A cooperation agreement between the U.S. Grains Council and a Chinese dairy association has expanded the U.S. DDGS market eastward, where the potential for growth is enormous.

The U.S. Grains Council is helping to increase exports of U.S. dried distillers grains with soluables (DDGS), a co-product of the ethanol industry, through its cooperation program with dairies along China's coastline. On March 10, 2009, the USGC signed a cooperation agreement with the Guangdong Provincial Dairy...

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Managing Feed-Related Claims

June/July 2009 | Departments | By Gerry Whitty, Todd Langel and Jacob Bylund

The formulation and manufacture of feed is an increasingly complex science-based process. As is the case with food products for human consumption, great care is taken by feed suppliers to ensure that a high-quality and safe product is delivered to the customer. The business of marketing feed and maintaining client relationships is also increasingly complex and competitive.

As animal agriculture consolidates, and producers generally become larger, the size of individual customer accounts...

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Time Manange It or It Will Manage You

June/July 2009 | Departments | Drs. John Foltz & Joan Fulton

Today's economy is forcing most of us to try to do more with less. One resource that managers definitely do not have more of is time. Your work week — whatever it is — sometimes 60 hours or more — is a finite resource. Time is kind of like land: "They're not making any more of it!" So how do you utilize this precious commodity more efficiently?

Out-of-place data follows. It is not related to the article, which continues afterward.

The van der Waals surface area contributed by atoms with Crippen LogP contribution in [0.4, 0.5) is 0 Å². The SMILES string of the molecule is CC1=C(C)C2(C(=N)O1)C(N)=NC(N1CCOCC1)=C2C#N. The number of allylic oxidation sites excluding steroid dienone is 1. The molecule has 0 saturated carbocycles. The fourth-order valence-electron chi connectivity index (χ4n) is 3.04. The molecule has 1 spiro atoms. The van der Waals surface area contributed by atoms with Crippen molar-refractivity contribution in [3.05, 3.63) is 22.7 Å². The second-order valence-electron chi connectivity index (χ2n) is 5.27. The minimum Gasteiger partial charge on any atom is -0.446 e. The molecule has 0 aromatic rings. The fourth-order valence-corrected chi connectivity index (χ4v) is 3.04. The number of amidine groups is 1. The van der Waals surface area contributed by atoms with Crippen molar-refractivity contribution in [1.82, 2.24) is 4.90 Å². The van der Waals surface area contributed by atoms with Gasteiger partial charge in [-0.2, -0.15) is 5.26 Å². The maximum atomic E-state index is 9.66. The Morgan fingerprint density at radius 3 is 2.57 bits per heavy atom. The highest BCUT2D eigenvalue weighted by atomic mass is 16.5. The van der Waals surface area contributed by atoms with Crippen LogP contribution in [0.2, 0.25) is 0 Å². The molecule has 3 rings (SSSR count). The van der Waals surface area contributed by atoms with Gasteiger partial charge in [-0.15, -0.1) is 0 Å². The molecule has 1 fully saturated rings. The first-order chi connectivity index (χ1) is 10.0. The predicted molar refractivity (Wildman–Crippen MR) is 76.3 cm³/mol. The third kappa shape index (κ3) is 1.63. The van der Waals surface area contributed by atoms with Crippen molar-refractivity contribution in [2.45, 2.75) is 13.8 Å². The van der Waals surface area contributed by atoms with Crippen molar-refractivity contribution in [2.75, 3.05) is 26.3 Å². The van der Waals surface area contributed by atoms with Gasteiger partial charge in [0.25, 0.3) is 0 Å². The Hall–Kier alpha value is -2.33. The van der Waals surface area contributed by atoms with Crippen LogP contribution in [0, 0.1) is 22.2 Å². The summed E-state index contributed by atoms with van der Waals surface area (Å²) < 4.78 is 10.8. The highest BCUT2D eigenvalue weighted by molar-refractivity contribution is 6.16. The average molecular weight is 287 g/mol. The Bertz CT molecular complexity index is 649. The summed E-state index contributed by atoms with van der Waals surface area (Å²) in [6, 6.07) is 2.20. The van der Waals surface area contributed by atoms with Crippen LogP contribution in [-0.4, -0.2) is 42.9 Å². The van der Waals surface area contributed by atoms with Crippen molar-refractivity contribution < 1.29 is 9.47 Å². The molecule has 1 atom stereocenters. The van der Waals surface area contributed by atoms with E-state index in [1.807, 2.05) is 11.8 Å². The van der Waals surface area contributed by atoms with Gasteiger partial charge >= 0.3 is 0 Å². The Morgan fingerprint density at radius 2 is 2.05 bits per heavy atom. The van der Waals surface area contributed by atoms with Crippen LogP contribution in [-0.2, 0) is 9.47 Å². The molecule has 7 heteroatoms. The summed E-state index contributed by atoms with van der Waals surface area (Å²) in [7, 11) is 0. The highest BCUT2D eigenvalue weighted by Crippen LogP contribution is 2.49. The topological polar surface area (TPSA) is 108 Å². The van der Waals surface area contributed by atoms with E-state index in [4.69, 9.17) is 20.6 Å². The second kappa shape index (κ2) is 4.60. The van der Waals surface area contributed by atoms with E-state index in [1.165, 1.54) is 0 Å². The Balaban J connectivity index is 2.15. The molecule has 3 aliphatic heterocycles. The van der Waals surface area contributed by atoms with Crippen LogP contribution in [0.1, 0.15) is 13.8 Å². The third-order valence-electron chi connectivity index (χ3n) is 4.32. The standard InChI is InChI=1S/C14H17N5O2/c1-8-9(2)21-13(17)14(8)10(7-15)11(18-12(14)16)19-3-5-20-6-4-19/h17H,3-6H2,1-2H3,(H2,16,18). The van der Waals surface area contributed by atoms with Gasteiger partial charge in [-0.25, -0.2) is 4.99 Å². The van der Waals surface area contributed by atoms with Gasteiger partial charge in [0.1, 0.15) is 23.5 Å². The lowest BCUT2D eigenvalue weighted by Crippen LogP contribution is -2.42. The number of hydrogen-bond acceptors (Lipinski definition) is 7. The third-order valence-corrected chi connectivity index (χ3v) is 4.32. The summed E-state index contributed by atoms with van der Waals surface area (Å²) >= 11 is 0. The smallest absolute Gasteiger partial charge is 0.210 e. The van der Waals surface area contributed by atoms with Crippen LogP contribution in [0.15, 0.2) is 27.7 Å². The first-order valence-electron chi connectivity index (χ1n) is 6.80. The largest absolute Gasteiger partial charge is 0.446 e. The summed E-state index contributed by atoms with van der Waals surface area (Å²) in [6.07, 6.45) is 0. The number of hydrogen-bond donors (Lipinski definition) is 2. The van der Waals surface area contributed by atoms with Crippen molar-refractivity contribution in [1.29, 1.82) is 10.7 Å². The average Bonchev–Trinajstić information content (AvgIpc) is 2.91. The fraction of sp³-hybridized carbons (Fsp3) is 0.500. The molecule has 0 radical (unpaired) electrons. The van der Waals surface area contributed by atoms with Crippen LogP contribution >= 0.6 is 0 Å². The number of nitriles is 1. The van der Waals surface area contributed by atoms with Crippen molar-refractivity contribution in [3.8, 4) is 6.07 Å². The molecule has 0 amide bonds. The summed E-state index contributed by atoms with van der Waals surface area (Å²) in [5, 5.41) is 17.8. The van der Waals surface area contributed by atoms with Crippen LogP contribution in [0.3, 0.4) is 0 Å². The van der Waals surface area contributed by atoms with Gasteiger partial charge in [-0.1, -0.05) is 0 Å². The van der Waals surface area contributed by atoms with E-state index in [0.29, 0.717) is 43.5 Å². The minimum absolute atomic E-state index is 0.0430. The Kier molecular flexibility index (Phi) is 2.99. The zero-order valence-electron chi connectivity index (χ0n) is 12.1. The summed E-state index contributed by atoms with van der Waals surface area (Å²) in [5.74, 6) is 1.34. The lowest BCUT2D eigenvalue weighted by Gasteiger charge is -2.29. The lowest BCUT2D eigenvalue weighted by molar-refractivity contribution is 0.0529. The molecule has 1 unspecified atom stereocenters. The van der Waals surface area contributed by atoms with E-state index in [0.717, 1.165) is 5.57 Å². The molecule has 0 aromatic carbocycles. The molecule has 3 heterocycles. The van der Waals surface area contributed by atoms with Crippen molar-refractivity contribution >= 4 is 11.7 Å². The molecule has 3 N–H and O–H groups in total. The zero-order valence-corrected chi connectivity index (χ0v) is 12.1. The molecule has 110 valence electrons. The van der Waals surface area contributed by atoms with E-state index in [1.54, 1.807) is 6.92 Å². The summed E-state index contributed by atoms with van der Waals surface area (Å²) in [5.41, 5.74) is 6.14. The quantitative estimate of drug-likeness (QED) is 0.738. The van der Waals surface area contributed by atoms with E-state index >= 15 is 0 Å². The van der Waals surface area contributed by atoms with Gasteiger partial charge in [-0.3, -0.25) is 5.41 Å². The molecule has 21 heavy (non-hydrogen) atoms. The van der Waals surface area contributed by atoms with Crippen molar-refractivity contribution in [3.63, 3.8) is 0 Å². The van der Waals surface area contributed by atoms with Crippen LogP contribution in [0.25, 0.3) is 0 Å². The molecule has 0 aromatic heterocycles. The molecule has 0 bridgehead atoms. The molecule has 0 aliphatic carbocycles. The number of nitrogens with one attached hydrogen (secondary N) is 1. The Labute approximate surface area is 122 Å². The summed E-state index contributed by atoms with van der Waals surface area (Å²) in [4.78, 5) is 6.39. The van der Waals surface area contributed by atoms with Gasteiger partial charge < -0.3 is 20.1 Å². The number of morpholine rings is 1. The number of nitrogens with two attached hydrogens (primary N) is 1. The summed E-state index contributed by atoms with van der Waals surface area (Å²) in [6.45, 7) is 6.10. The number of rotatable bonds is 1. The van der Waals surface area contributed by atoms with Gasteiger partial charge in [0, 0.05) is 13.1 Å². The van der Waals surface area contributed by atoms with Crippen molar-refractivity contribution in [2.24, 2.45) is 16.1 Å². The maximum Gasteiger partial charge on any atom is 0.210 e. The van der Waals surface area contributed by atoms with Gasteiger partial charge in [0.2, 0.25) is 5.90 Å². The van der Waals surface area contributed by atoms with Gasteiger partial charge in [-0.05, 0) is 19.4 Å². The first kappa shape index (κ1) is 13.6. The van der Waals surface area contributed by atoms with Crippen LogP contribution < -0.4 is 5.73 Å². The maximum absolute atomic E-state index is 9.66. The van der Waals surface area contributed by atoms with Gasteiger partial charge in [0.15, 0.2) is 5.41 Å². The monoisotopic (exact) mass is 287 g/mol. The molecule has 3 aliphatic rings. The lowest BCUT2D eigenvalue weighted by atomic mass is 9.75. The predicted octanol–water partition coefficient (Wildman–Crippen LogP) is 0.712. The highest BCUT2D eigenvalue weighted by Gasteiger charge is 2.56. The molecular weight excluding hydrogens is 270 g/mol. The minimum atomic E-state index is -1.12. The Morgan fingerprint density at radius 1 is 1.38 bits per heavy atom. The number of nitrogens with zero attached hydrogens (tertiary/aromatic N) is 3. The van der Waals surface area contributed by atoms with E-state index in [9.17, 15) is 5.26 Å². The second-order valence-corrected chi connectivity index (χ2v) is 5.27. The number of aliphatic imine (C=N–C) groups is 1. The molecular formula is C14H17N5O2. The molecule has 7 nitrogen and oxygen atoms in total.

In this issue we delve into effective time management. While we know there have been many books, seminars, websites and studies devoted to time...

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Swaps, Spreads and Safety Nets

June/July 2009 | Departments | By Diana Klemme

Last year took the world's financial markets to the brink. Trillions of dollars of real estate transactions, OTC credit swaps and other derivatives couldn't be valued; managers didn't know what their portfolios were worth, or how to exit their positions.

Grain merchandisers had it easy by comparison. Deep, liquid futures markets let you quickly and easily lay off price and spread risk. Everything is marked to market daily for complete transparency. Hedges are exchange-cleared, where the...